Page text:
Who knows? In some cases one guy started it and another guy finished it, like "Come and Get It" on which William Wyler got co-director with Howard Hawks. I have two short films where I took co-director with Scott Spiegel, but by the third one we did together I got sole director credit. Michael Powell and Emeric Pressburger took co-director, writer, producer credits, but everyone knew that Michael Powell did all the directing and Pressburger did the writing. So, who knows?

Josh

Name: Angela L. Wheaton
E-mail: angela.wheaton@snet.net

Hello Josh!

I wanted to Thank you again for donating an Autographed photo for our upcoming Charity Auction! It will start on June 1 and run until July 1. There are Autographed items from Many shows (like Xena, Hercules, Young Herk, Buffy, Angel, Star Trek+), plus Many other Great Items!!! :)

Could you please add a link to it on your web site? It's at:
http://alwheaties.com/Auction.html

Many Thanks for Everything!!! You're Great! :)

Take Care!

Angela L. Wheaton aka ALWheaties

Dear Angela:

My pleasure. I hope you get a lot of money for it.

Josh

Name: Julie
E-mail: getbentben@yomama.com or julijhnsn7@aol.com

Dear Josh:

Say, you haven't had a flamer on here for awhile. Well he did at least leave an email address. And thanks Ben we were all sitting around the "movie geek forum" wondering when someone would finally turn the topic of conversation to theology.

I do kind of get a kick out of the zealots that go into a rage because you didn't like a movie that they liked. For some reason the American Beauty contingent is particularly rabid. (you can tell i've spent some time in the deep dark recesses of the Q&Aarchives) I read an interview with the young actress who played the daughter. This was way back when the film first came out. She revealed an interesting thing about the film which was that they cut out the entire ending of the script: a trial against the daughter and her boyfriend (well the guy sleeping with her)who were both accused of killing the dad (spacey). So basically they just junked the whole murder mystery plot and went for um, something else.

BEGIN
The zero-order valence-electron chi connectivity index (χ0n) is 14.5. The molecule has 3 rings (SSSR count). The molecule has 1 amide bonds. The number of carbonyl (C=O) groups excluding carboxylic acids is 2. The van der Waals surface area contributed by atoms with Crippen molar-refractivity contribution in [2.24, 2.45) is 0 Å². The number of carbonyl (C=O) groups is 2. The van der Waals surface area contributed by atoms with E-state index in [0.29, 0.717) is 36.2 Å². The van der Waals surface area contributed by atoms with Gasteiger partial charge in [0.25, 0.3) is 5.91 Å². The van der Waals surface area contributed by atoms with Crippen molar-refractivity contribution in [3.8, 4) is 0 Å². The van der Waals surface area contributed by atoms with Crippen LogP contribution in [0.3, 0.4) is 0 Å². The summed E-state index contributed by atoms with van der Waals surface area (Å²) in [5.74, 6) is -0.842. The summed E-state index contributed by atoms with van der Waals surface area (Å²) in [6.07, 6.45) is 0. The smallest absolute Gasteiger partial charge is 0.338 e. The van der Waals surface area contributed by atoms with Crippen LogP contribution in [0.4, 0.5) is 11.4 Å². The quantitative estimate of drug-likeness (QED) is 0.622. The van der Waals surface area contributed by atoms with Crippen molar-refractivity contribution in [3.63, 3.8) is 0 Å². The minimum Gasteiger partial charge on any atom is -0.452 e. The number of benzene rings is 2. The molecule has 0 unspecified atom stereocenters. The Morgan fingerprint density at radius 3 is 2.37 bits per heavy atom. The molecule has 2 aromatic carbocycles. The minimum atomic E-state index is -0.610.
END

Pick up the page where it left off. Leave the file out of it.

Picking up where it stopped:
Best, Julie

Dear Julie:

I've been putting up with these people my whole life. When I was in college 25 years ago, I was the film critic on the college newspaper and panned the film "Lenny." During one of my classes a girl turned to me and said, "You're film critic, right? The one that didn't like 'Lenny'." I nodded and she hauled off and slapped my face. The one I've been hearing forever is, "That's your opinion!" To which I used to respond, "No, I've been elected spokesperson for everyone on the planet, I guess you didn't hear."